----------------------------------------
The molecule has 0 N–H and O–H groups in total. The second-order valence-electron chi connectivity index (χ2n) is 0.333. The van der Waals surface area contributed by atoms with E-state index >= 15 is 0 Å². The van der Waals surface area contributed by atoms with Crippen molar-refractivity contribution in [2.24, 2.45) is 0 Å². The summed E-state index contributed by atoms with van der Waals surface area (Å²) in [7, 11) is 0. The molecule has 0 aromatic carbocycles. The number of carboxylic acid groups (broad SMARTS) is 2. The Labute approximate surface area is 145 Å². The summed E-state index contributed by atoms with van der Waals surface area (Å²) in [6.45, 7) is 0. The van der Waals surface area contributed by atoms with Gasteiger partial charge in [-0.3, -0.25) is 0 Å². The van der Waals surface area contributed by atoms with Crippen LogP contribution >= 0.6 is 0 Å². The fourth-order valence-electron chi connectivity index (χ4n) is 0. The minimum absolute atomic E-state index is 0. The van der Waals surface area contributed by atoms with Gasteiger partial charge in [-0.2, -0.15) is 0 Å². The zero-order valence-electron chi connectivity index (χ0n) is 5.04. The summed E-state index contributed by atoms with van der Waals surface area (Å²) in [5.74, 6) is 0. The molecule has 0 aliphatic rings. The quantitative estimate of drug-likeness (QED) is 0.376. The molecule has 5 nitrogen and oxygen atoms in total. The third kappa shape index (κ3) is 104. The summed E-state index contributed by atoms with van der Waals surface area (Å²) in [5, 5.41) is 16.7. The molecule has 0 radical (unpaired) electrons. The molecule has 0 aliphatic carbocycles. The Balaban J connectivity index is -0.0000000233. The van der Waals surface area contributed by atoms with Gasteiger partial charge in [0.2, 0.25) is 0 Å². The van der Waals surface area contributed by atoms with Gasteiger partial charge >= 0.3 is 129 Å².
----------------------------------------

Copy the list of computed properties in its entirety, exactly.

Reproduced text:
The molecule has 0 N–H and O–H groups in total. The second-order valence-electron chi connectivity index (χ2n) is 0.333. The van der Waals surface area contributed by atoms with E-state index >= 15 is 0 Å². The van der Waals surface area contributed by atoms with Crippen molar-refractivity contribution in [2.24, 2.45) is 0 Å². The summed E-state index contributed by atoms with van der Waals surface area (Å²) in [7, 11) is 0. The molecule has 0 aromatic carbocycles. The number of carboxylic acid groups (broad SMARTS) is 2. The Labute approximate surface area is 145 Å². The summed E-state index contributed by atoms with van der Waals surface area (Å²) in [6.45, 7) is 0. The van der Waals surface area contributed by atoms with Gasteiger partial charge in [-0.3, -0.25) is 0 Å². The van der Waals surface area contributed by atoms with Crippen LogP contribution >= 0.6 is 0 Å². The fourth-order valence-electron chi connectivity index (χ4n) is 0. The minimum absolute atomic E-state index is 0. The van der Waals surface area contributed by atoms with Gasteiger partial charge in [-0.2, -0.15) is 0 Å². The zero-order valence-electron chi connectivity index (χ0n) is 5.04. The summed E-state index contributed by atoms with van der Waals surface area (Å²) in [5.74, 6) is 0. The molecule has 0 aliphatic rings. The quantitative estimate of drug-likeness (QED) is 0.376. The molecule has 5 nitrogen and oxygen atoms in total. The third kappa shape index (κ3) is 104. The summed E-state index contributed by atoms with van der Waals surface area (Å²) in [5, 5.41) is 16.7. The molecule has 0 radical (unpaired) electrons. The molecule has 0 aliphatic carbocycles. The Balaban J connectivity index is -0.0000000233. The van der Waals surface area contributed by atoms with Gasteiger partial charge in [0.2, 0.25) is 0 Å². The van der Waals surface area contributed by atoms with Gasteiger partial charge >= 0.3 is 129 Å².